Does Henry Ford Ford? You bet he does! Idah M’Glone Gibson watches him do it
by Idah M’Glone Gibson
Detroit, Mich., July 23 – “I wonder if Ford drives his own Ford?” I asked someone in Detroit this morning.
“Always,” was the answer. “From the time that Henry Ford first drove his first Ford through the streets of Detroit and created something of a sensation he has driven no other make of car than his Ford.
“This year he is driving a Ford touring car. You can see him almost any time about the streets. There he comes now!”
I looked up to see a man without a hat whose thin face seemed to be outlined against a background of waving iron gray hair.
“Ford seldom wears a hat in summer,” was the comment of the man who stood beside me.
“He seems to be breaking the speed laws with that lil’ ol’ Ford,” I remarked.
The man beside me only smiled and although Henry Ford passed everything and everybody on the street he must have been within the speed limit for the traffic cop touched his hat and grinned as the Ford with its gray dressed, gray haired occupant swept by him.
Henry Ford smiled and returned the salute by lifting his hand to his bare head.
“Do all the members of Henry Ford’s family drive Fords?” I asked the gentleman beside me who seemed to know a good deal about the Fords. (In Detroit, they talk about Ford and his affairs as they do about the weather — constantly.)
“Mrs Ford,” he answered, “drives a Detroit Electric, Henry Ford’s son is at present on his way to California in a Ford, although he sometimes drives in winter an enclosed Cadillac. The family makes use of a large English Rolls-Royce limousine for town purposes when there are many guests to be taken care of or when inclement weather prevails.”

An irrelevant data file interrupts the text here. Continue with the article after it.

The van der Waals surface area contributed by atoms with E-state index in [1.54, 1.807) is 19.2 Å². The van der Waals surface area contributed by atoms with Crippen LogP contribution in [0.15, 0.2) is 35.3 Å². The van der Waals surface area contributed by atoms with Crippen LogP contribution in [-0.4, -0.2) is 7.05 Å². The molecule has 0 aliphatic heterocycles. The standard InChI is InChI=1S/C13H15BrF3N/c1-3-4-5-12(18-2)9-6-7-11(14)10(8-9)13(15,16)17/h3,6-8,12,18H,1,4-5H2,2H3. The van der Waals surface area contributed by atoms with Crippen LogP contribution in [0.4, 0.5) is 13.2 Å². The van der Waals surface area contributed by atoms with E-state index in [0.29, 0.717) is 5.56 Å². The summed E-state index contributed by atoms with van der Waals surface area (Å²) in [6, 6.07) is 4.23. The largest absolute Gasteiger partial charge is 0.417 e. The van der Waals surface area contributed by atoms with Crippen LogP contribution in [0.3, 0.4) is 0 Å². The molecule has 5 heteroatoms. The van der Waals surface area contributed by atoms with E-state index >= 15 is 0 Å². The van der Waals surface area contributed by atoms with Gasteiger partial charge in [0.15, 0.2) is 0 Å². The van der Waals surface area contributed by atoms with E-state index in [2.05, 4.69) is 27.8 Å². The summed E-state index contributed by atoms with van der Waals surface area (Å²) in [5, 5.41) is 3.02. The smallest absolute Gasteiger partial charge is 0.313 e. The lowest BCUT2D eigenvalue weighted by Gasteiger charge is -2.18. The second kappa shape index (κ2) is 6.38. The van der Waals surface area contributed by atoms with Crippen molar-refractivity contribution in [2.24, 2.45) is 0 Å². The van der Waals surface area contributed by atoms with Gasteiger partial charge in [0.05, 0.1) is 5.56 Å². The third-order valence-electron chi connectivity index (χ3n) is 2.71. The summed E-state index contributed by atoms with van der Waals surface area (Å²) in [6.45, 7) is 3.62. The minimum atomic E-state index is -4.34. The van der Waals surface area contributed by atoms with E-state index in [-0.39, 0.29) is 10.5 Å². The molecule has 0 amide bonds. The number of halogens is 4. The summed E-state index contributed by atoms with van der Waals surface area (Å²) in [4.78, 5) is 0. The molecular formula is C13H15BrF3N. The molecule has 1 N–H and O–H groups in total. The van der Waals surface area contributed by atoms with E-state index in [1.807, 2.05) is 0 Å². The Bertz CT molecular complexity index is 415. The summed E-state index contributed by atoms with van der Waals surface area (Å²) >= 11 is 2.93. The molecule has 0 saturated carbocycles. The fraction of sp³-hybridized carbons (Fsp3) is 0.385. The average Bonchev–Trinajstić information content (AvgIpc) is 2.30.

Ford himself, however, probably feels about his car as Lincoln did about his legs. You remember when some woman of more truthfulness than tact remarked upon the length of Lincoln’s legs, he answered:
“Madame, they are the same length of those of everyone else, they reach from my body to the ground and they get me over it.”
Certainly in the case of Ford and his Ford car — it seems to get him over the ground just as effectively as Lincoln’s legs did him. He is a part of it; he only had one hand on the wheel as he whizzed by me and to a bystander it almost looked as though he had only to say “gee” or “haw” to his Ford as he used to do to the horses when he was on the farm.
Top photo: Henry Ford at the wheel. The photograph shows Ford riding in the first auto he turned out in 1897. The rest of the Fords like variety in motors, but for Henry Ford it’s always a Ford!
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Publication: The Day Book (Chicago, Ill.)
Publication date: July 23, 1915